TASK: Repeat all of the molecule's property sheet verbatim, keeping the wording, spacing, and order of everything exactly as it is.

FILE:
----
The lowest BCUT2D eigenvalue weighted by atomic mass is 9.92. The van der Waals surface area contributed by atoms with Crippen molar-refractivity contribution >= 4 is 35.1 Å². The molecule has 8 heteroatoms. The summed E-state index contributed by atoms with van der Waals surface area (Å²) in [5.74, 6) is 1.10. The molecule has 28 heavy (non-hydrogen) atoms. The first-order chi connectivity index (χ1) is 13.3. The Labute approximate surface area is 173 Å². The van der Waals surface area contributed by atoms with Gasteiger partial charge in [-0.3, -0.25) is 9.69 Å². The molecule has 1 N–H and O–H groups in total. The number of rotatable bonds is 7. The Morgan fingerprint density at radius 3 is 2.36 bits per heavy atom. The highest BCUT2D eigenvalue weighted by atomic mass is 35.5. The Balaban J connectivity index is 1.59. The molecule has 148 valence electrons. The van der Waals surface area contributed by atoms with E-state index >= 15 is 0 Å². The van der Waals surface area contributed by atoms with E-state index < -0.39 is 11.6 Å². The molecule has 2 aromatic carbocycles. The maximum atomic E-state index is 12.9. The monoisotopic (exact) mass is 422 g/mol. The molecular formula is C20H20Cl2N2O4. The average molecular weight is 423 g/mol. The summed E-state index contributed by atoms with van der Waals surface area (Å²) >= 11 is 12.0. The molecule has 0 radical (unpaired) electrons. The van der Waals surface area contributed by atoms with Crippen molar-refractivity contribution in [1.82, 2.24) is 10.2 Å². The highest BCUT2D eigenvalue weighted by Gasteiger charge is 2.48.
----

The lowest BCUT2D eigenvalue weighted by atomic mass is 9.92. The van der Waals surface area contributed by atoms with Crippen molar-refractivity contribution >= 4 is 35.1 Å². The molecule has 8 heteroatoms. The summed E-state index contributed by atoms with van der Waals surface area (Å²) in [5.74, 6) is 1.10. The molecule has 28 heavy (non-hydrogen) atoms. The first-order chi connectivity index (χ1) is 13.3. The Labute approximate surface area is 173 Å². The van der Waals surface area contributed by atoms with Gasteiger partial charge in [-0.3, -0.25) is 9.69 Å². The molecule has 1 N–H and O–H groups in total. The number of rotatable bonds is 7. The Morgan fingerprint density at radius 3 is 2.36 bits per heavy atom. The highest BCUT2D eigenvalue weighted by atomic mass is 35.5. The Balaban J connectivity index is 1.59. The molecule has 148 valence electrons. The van der Waals surface area contributed by atoms with E-state index >= 15 is 0 Å². The van der Waals surface area contributed by atoms with E-state index < -0.39 is 11.6 Å². The molecule has 2 aromatic carbocycles. The maximum atomic E-state index is 12.9. The monoisotopic (exact) mass is 422 g/mol. The molecular formula is C20H20Cl2N2O4. The average molecular weight is 423 g/mol. The summed E-state index contributed by atoms with van der Waals surface area (Å²) >= 11 is 12.0. The molecule has 0 radical (unpaired) electrons. The van der Waals surface area contributed by atoms with Crippen molar-refractivity contribution in [1.82, 2.24) is 10.2 Å². The highest BCUT2D eigenvalue weighted by Gasteiger charge is 2.48.